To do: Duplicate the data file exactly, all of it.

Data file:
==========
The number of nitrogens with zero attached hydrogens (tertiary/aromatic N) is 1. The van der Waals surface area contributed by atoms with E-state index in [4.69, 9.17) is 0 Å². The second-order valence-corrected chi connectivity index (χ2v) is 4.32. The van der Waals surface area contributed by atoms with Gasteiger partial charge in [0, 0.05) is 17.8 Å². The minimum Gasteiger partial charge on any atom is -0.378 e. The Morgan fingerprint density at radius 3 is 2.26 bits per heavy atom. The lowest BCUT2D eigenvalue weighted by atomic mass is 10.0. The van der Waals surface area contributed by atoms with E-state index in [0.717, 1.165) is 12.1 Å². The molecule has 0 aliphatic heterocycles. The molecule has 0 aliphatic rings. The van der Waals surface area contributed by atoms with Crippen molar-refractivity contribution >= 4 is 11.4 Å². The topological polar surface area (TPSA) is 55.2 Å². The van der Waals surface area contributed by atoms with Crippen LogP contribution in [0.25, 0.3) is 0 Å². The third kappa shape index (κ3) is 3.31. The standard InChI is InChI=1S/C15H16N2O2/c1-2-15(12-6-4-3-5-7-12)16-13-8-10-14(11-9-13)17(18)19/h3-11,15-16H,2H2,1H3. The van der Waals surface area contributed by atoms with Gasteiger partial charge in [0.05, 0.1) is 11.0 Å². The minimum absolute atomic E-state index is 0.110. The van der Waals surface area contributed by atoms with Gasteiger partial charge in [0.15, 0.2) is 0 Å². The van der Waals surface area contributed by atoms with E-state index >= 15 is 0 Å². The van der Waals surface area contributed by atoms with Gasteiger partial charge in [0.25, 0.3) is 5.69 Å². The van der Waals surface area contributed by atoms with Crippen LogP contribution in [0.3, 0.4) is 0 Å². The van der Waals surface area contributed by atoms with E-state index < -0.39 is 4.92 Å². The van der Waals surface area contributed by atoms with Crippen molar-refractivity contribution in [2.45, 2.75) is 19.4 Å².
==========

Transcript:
The number of nitrogens with zero attached hydrogens (tertiary/aromatic N) is 1. The van der Waals surface area contributed by atoms with E-state index in [4.69, 9.17) is 0 Å². The second-order valence-corrected chi connectivity index (χ2v) is 4.32. The van der Waals surface area contributed by atoms with Gasteiger partial charge in [0, 0.05) is 17.8 Å². The minimum Gasteiger partial charge on any atom is -0.378 e. The Morgan fingerprint density at radius 3 is 2.26 bits per heavy atom. The lowest BCUT2D eigenvalue weighted by atomic mass is 10.0. The van der Waals surface area contributed by atoms with E-state index in [0.717, 1.165) is 12.1 Å². The molecule has 0 aliphatic heterocycles. The molecule has 0 aliphatic rings. The van der Waals surface area contributed by atoms with Crippen molar-refractivity contribution >= 4 is 11.4 Å². The topological polar surface area (TPSA) is 55.2 Å². The van der Waals surface area contributed by atoms with Crippen LogP contribution in [0.25, 0.3) is 0 Å². The third kappa shape index (κ3) is 3.31. The standard InChI is InChI=1S/C15H16N2O2/c1-2-15(12-6-4-3-5-7-12)16-13-8-10-14(11-9-13)17(18)19/h3-11,15-16H,2H2,1H3. The van der Waals surface area contributed by atoms with Gasteiger partial charge in [0.05, 0.1) is 11.0 Å². The minimum absolute atomic E-state index is 0.110. The van der Waals surface area contributed by atoms with Gasteiger partial charge in [0.15, 0.2) is 0 Å². The van der Waals surface area contributed by atoms with E-state index >= 15 is 0 Å². The van der Waals surface area contributed by atoms with Gasteiger partial charge in [0.25, 0.3) is 5.69 Å². The van der Waals surface area contributed by atoms with Crippen LogP contribution in [0.3, 0.4) is 0 Å². The van der Waals surface area contributed by atoms with E-state index < -0.39 is 4.92 Å². The van der Waals surface area contributed by atoms with Crippen molar-refractivity contribution in [2.45, 2.75) is 19.4 Å².